Less commonly used but also very useful are dyadic interviews (facilitator-guided 2-person interviews), which comprise another type of synergistic discussion. The dyadic interview, is a depth interview that maximizes the synergy of two participants responding and reacting to one another (Morgan 2016). Dyads allow for a more personalized conversation between smaller groups of individuals, beneficial for sensitive or confidential topics. Dyadic moderators obtain rich, detailed information which provides insights that could be missed in a larger focus group session. In fact, the dyad bridges the 1-1 interview session and the focus group in many ways. These synergistic formats are easily adapted for students, faculty, employees, or any other campus stakeholders.

Similarly, there are also triadic interview formats (3-person interviews guided by a moderator) which are used by researchers in special cases. Both formats offer numerous advantages to IR professionals who wish to follow-up with other study phases, but who wish to interact with just a few individuals in a close, depth-based conversation. It is important to note, however, that once a group expands to 3-4 or more people, they may qualify as an academic focus group instead (Krueger & Casey, 2015, p. 151).

Observed Realities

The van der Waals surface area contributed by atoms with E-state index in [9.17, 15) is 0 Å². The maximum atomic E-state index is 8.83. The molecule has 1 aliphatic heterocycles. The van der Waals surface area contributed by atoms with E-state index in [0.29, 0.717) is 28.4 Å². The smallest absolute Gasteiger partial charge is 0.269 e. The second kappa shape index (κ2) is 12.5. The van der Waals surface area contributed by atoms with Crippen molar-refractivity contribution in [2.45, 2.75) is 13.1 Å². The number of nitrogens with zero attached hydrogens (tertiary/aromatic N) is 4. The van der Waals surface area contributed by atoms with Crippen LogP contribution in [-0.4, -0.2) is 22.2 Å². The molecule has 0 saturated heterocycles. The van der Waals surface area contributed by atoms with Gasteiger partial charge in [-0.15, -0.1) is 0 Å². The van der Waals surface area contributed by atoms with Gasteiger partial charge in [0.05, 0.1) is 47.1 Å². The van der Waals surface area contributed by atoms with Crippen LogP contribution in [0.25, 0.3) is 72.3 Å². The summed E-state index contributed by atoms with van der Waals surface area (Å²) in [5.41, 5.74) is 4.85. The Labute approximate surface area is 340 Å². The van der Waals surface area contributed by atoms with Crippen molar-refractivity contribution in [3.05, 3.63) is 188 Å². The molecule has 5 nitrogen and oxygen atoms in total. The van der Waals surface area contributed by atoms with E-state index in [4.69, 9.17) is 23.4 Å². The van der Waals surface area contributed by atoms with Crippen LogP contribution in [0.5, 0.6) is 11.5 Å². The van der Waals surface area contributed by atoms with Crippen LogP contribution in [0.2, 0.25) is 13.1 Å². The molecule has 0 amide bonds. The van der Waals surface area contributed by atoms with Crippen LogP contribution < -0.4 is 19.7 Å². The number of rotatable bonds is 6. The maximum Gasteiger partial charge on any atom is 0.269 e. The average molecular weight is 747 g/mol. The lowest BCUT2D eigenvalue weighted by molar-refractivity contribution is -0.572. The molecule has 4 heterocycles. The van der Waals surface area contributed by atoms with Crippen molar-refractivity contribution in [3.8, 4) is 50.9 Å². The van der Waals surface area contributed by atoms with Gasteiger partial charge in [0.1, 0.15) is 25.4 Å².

Observing others may either seem like a straightforward practice, or a covert one; neither impression captures the essence of field-based observation. Lincoln and Denzin (2008) define observation as “going into a social situation and looking…as a way of gathering materials about that social world” (p. 48). Regardless, a researcher must appreciate what they are seeing, as well as what they are not seeing, with an eye for detail, nuance, and levels of interaction. Observed realities, therefore, can supplement many studies in creative and productive ways. Similar to the researcher’s involvement in a conversational analysis format, the observer-researcher may sit in a classroom or meeting space to observe the verbal and non-verbal interactions of a group. Observations can support classroom teaching strategies, or can explain or extend survey findings about a campus process, such student interactions during orientation programs or athletic events when the focus of a study is centered on sense of belonging, community, or transitioning.